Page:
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Table 3 Results of the qualitative analysis of the judgment grounds for surrogate decision-making in Japan

From: Grounds for surrogate decision-making in Japanese clinical practice: a qualitative survey

Core category Category Subcategory
1. Patient preference-oriented factor I respected the patient's preferences I told them that I had been instructed by the patient to decide against life support
Since the patient’s preferences were clear, my decisions never wavered
I made the decision respecting the patient’s intention regarding life-prolonging treatment
I respected the patient's presumed intentions I made the decision based on my understanding of what the patient would do
My daily communication helped (patient-family)
I thought the family would be able to guess the patient’s intentions
I think I made the decision believing it to be in line with the patient’s intentions
I guessed the patient’s intentions by observing his/her condition
2. Patient interest-oriented factor I tried making the decision by considering the patient’s best interests I valued the patient's safety
I thought it would be good for the patient to receive medical treatment and recover
I did not know what was good for the patient
I did not want to do anything cruel to the patient I decided against life-prolonging treatment out of pity
The patient appeared to be suffering; so, I thought he or she would be better off with gastrostomy
I made the decision based on the patient’s ADL and communication capacity I agreed to forego life-prolonging treatment because I sympathized with the patient when I saw him/her being bedridden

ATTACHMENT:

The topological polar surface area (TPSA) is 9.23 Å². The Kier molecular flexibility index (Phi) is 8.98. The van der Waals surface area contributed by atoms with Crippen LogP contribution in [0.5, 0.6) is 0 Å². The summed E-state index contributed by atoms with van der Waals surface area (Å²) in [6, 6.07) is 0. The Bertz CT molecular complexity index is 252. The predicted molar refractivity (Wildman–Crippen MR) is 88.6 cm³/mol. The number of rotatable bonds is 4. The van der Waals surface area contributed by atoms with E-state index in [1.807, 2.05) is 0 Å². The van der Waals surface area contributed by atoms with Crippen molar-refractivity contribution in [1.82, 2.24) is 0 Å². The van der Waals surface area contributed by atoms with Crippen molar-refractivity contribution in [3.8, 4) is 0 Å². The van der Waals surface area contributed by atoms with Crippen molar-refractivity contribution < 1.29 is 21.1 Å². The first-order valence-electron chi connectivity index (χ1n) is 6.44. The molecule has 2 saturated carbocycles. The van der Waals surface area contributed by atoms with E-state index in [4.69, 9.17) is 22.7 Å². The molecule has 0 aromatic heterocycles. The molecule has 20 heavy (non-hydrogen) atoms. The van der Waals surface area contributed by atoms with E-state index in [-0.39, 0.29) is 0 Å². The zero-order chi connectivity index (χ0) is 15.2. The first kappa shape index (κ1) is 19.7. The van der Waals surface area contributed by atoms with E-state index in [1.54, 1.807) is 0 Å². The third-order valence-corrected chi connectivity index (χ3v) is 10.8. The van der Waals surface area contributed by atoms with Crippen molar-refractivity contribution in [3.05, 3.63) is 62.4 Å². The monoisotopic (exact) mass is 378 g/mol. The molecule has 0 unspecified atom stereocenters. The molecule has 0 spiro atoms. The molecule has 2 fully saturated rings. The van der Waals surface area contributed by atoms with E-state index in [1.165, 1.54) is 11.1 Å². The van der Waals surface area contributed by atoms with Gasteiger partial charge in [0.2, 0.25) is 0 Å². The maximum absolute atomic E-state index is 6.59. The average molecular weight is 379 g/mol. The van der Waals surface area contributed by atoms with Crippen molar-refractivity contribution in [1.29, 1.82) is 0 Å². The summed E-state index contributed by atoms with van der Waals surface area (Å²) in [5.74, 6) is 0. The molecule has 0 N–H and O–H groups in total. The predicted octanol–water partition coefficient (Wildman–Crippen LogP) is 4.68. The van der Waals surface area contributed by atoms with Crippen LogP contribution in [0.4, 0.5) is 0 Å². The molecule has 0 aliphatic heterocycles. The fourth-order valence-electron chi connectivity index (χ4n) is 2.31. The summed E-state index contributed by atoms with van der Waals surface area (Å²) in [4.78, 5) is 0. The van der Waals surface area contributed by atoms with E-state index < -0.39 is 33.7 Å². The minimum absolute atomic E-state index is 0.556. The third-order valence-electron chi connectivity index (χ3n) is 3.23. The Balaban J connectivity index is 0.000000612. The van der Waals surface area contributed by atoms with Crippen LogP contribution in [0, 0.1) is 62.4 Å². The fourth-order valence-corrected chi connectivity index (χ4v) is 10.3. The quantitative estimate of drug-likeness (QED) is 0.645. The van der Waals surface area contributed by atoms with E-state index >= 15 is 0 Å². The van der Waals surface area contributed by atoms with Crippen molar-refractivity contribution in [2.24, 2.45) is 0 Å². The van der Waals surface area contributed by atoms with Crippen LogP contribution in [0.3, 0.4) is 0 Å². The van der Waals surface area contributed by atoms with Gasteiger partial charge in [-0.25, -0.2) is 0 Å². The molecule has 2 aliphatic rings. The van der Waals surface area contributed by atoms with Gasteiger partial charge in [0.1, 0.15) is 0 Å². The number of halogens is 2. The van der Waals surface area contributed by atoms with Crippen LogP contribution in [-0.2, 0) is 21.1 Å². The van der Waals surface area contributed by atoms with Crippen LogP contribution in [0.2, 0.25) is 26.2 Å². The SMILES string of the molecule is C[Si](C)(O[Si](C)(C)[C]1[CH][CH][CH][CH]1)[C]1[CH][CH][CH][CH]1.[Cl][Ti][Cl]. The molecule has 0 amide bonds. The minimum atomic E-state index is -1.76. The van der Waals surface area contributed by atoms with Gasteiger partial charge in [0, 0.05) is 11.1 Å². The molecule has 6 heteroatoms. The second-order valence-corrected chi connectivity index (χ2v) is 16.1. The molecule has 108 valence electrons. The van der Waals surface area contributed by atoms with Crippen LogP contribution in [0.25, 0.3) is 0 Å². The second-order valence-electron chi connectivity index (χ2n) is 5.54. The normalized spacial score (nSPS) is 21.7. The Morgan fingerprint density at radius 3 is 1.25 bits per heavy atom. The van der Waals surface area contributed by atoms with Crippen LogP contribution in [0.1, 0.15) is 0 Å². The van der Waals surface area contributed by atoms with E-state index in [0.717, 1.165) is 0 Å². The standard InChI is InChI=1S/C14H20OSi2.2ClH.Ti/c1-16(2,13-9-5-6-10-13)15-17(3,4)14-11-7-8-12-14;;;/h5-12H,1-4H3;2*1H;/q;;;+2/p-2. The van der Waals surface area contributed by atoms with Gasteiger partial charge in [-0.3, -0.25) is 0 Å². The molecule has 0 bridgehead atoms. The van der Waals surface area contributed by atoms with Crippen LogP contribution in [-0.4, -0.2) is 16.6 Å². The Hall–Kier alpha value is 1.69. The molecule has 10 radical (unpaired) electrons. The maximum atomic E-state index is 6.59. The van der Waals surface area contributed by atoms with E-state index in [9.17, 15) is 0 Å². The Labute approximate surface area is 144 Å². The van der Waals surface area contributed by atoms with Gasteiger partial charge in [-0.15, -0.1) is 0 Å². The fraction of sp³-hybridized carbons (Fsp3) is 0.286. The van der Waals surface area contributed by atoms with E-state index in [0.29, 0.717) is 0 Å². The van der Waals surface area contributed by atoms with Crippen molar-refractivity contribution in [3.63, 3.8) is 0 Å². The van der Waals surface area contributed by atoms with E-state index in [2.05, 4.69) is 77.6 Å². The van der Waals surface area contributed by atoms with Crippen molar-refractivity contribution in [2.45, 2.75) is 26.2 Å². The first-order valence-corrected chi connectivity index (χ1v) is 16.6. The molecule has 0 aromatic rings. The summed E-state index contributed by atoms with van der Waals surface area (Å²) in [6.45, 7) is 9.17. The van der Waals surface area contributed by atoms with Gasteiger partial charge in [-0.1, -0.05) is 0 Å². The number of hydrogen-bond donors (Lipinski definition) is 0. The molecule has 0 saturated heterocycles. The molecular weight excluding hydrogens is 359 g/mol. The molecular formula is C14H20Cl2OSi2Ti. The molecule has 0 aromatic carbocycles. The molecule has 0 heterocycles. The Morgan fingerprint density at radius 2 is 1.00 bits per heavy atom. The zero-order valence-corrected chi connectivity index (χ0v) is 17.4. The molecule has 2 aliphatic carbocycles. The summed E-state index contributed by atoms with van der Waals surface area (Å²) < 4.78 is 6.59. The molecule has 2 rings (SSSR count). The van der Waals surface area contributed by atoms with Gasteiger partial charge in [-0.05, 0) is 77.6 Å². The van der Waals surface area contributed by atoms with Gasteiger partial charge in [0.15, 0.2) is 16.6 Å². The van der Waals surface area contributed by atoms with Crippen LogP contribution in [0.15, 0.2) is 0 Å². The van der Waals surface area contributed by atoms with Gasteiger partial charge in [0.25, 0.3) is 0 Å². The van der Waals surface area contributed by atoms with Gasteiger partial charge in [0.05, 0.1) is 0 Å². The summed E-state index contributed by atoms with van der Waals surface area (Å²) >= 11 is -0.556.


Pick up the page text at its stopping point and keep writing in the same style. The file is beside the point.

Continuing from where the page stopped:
I did not choose gastrostomy since the patient was unable to communicate
I thought the patient would find it painful to live in a vegetative state
I thought it was my ego that wanted to choose life-prolonging treatment when the patient's condition was such that no communication was possible
I expected the patient to recover If the patient had a chance at recovery, I wanted him/her to be treated
I continued to hope for the patient's recovery
I chose artificial alimentation in hopes of recovery
3. Family preference-oriented factor I wanted to protect my family’s life and interests I wanted to bring him/her home; so, I chose the procedure (gastrectomy)
I judged it realistically impossible to provide home care
I made the decision that family members would not regret
I realistically considered the lives of family members and decided to forego gastrostomy
I thought that the patient's safety would ensure my own self-protection since I was the surrogate decision-maker
I made the decision based on the thoughts of family members and other people close to the patient I ignored the discussions that we had in advance
The feelings of the patient's closest family members were important
I wanted the patient to live I was aware of the stance of the patient who refused life support; but I wanted him/her to live
When death suddenly became a real possibility, I, as a family member, wanted to prolong the patient’s life
I wanted to do everything I could I had the patient undergo gastrostomy for my family
I thought nobody would want to die
Because the patient's life was limited, I wanted to keep him/her alive for one more day
I accepted death I had no regrets; so, I didn’t choose life support
I thought that death was inevitable
4. Balanced patient/family preference-oriented factor I balanced the patient's intentions and lives of family members I made the decision considering the balance between the patient's life and the lives of family members
I balanced the intention of the patient and the thoughts of family members
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